Supreme Court Emphasizes Procedural Compliance in Dismissing Curative Petitions

The current case before the Supreme Court of India involves curative petitions filed by several corporations against the Assam State Electricity Board and others. A curative petition is a type of petition that tries to prevent abuse of the court’s procedure and to correct a serious miscarriage of justice.

The enterprises had filed proceedings under the Interest on Delayed Payments to Small Scale and Ancillary Industrial Undertakings Act, 1993, seeking interest on items delivered to the power board. The trial court decreed the suits, but the high court dismissed them due to non-maintainability. The firms filed review petitions challenging the Supreme Court’s decision, which were also dismissed following an open court session. The firms then filed curative applications, which were denied registration by the Registrar since the review petitions were not dismissed by circulation, as required by the Supreme Court Rules, 2013 and the decision in Rupa Ashok Hurra v. Ashok Hurra and Another. Firms questioned the registers miscellaneous filing application which in SC were treated as appeal. The Supreme Court had to assess whether the Registrar had the authority to deny registration of a curative petition due to noncompliance with the Rules, as well as whether the curative petitions were maintainable under the facts and circumstances of the case. The Supreme Court also designated a prominent counsel as an amicus curia to assist the court in the case.

The Hon’ble Bench of Justice Aniruddha Bose and Justice Sudhansu Dhulia of the Supreme Court held that in our opinion, the course to be followed by the Registry in a proceeding of this nature is contained in Order LV Rule 2 of the 2013 Rules. This was the submission of the learned Amicus Curiae and we quote below the said Rule: – “ORDER LV POWER TO DISPENSE AND INHERENT POWERS . . . 2. An application to be excused from compliance with the requirements of any of the rules shall be addressed, in the first instance, to the Registrar, who shall take instructions ofthe Judge in Chambers thereon and communicate the same to the parties, but, if, in the opinion of the Registrar, it is desirable that the application should be dealt with in open Court, he may direct the applicant to serve the other party with a notice of motion returnable before the Court.  We are of the view that a curative petition arising from an order dismissing a review petition upon hearing in open Court must contain a plea or prayer seeking excuse from compliance of making averment as contained in Order XLVIII Rule 2(1) of the 2013 Rules. The proper course for the Registry on receiving such a petition with a prayer to be excused from the above requirement would be to obtain instructions from the Judge in chambers and thereafter communicate such instructions to the parties. In the second part of Rule 2 it is provided that the Registrar herself can direct the applicant to serve the other party with a notice of motion returnable before the Court while she opines that it is desirable that the application should be dealt with in the open Court. The said part of the Rule would not apply in a case where the applicant seeking to invoke curative jurisdiction approaches this Court after the review petition is dismissed in open court hearing. The applicant for 24 invoking curative jurisdictions, in such a situation, as we have already observed, must file an application praying to be excused from compliance with Rule 2(1) of Order XLVIII of the 2013 Rules and such application shall also contain a request for the matter to be placed before the chamber judge for proper instructions. In other cases, pertaining to curative petitions, in which the review plea is dismissed by circulation, the curative petition has to be circulated first to a Bench of three senior-most Judges of this Court and the Judges who passed the judgment complained of, if available. Thereafter, the course prescribed in sub-clauses (2), (3) and (4) of Rule 4 of Order XLVIII of the 2013 Rules shall be followed as may be applicable.  So far, the present appeal is concerned, this course was not followed when the order was passed declining registration of the curative petition. This order, in our opinion, is contrary to the provisions of the Rules and thus, we set aside the impugned order.  We, however, do not consider it fit to remand the matter to the Registrar as the curative petitions were filed in the year 2020 and substantial time has lapsed since then. We have ourselves gone through the initial order passed in the Special Leave Petition as also the order of the Review Court. We have perused the curative petitions as well. We do not think any case has been made out by the appellant for invoking the curative jurisdiction to take relook into the appellant’s case. Hence, we refrain from entertaining the curative petitions. We do not think any purpose would be served in sending the matter back to the Chamber Judge for instructions in the given circumstances.  We record our appreciation for the assistance given to us by Mr. Ramachandran, learned senior counsel as Amicus Curiae.  The appeal shall stand disposed of in the above terms. This judgment will cover five other miscellaneous applications which are in effect appeals from the order of the Registrar and all these appeals shall stand disposed of in the same terms.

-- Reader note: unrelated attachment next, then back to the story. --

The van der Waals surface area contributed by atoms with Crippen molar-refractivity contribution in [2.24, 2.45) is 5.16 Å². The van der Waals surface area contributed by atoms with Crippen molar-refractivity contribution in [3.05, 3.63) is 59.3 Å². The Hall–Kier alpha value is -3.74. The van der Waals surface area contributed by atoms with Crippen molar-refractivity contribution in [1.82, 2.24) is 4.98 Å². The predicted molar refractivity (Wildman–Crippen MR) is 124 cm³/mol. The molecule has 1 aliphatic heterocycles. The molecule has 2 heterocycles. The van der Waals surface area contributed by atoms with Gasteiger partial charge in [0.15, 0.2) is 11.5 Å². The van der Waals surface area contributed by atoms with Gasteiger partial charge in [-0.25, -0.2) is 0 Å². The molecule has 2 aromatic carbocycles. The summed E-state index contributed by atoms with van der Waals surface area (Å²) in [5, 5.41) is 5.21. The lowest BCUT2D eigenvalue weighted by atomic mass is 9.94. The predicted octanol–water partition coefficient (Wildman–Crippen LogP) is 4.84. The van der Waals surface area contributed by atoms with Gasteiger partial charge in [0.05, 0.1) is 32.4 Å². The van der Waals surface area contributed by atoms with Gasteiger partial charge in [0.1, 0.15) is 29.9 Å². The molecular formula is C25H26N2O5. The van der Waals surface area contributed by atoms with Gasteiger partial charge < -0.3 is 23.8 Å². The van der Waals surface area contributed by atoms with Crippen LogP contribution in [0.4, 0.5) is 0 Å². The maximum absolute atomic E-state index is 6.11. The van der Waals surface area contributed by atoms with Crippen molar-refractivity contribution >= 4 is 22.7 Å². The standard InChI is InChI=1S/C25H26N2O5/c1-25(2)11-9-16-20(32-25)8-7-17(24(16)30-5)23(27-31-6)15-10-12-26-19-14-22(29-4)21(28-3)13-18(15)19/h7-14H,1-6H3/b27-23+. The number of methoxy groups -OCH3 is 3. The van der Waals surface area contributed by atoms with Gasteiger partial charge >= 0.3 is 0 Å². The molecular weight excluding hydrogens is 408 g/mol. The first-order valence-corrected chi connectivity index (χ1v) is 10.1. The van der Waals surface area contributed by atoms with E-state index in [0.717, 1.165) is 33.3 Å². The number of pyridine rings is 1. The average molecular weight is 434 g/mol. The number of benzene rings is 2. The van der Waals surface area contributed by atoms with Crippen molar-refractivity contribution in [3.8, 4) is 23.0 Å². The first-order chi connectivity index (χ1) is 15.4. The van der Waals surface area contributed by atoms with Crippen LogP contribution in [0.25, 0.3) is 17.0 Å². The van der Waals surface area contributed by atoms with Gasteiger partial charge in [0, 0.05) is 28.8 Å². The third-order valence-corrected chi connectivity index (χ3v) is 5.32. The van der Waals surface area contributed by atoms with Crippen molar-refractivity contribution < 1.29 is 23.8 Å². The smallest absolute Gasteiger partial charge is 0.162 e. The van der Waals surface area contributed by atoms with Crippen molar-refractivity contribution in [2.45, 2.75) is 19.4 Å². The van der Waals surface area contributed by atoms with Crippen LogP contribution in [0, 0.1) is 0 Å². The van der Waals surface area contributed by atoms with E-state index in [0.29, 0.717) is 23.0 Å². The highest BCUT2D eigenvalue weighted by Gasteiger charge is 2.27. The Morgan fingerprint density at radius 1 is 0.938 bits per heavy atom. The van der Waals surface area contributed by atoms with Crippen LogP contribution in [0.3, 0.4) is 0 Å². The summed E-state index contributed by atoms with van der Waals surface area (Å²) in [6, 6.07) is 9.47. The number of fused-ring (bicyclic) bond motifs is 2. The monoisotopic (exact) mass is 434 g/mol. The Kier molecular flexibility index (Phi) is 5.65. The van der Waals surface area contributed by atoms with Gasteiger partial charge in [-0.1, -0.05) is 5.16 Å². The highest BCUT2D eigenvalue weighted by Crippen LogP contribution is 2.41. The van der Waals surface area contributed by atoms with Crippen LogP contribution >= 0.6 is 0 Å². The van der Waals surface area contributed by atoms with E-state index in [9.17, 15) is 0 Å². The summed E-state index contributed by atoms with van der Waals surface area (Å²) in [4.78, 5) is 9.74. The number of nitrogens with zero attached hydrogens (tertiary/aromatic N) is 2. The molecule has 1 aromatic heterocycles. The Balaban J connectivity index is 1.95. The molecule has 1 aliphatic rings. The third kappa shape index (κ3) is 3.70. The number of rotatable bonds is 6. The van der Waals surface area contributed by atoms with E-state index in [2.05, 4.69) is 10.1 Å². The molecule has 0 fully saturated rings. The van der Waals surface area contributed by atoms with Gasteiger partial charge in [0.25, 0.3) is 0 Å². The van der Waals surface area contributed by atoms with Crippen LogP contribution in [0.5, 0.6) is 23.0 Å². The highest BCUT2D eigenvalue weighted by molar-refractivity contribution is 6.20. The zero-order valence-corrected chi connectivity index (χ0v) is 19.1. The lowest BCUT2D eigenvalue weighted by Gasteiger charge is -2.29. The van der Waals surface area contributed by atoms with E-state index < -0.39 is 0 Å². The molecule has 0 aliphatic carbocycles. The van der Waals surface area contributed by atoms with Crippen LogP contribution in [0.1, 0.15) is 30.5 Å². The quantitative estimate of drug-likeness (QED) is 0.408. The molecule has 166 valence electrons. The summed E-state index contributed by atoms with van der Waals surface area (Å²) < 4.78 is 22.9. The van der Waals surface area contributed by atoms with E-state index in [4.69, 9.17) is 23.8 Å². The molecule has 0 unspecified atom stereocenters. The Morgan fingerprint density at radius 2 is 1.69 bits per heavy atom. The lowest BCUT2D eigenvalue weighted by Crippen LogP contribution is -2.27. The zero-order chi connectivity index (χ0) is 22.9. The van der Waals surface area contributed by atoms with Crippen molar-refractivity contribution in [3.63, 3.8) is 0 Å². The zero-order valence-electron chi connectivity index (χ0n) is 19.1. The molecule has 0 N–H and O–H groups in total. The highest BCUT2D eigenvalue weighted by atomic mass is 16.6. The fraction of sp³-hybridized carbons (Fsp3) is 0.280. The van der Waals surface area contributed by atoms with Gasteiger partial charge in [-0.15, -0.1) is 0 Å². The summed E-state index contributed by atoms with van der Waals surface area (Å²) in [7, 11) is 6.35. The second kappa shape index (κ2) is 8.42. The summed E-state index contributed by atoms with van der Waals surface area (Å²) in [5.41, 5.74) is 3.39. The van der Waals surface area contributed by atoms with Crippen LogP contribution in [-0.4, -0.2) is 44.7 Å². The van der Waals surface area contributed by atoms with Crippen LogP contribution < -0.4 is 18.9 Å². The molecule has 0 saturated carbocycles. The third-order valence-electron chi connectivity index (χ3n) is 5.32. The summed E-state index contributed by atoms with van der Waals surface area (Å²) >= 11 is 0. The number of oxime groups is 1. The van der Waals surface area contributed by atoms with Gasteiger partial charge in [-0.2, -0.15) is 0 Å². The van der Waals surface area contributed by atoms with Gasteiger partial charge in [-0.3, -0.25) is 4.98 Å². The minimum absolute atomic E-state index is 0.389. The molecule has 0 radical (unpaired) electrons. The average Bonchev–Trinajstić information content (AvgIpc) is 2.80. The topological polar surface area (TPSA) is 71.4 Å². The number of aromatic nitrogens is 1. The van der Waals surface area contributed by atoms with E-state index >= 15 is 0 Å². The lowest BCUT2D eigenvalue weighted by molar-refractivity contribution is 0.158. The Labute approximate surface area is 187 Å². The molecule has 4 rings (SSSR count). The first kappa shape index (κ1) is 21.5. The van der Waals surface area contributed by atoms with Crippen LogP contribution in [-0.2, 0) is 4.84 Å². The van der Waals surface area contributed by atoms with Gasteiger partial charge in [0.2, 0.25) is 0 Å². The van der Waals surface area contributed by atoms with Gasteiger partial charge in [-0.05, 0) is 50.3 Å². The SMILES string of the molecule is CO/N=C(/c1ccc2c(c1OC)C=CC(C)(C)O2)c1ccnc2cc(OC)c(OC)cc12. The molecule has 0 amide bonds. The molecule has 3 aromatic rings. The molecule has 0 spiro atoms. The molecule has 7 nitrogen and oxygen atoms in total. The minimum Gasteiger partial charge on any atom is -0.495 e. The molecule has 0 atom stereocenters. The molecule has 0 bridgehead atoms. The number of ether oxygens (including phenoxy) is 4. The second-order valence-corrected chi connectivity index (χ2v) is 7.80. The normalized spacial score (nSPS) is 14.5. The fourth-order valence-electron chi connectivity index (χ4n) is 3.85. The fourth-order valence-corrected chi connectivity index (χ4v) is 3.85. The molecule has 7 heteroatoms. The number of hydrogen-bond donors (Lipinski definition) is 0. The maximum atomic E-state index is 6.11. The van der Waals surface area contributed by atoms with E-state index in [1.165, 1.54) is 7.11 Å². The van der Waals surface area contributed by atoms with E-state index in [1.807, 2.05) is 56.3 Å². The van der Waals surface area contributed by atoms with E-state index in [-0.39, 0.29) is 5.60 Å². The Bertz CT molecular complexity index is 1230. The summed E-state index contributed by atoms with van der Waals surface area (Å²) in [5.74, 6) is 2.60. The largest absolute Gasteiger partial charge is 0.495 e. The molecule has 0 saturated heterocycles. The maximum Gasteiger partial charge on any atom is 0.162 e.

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Written by- Namitha Ramesh

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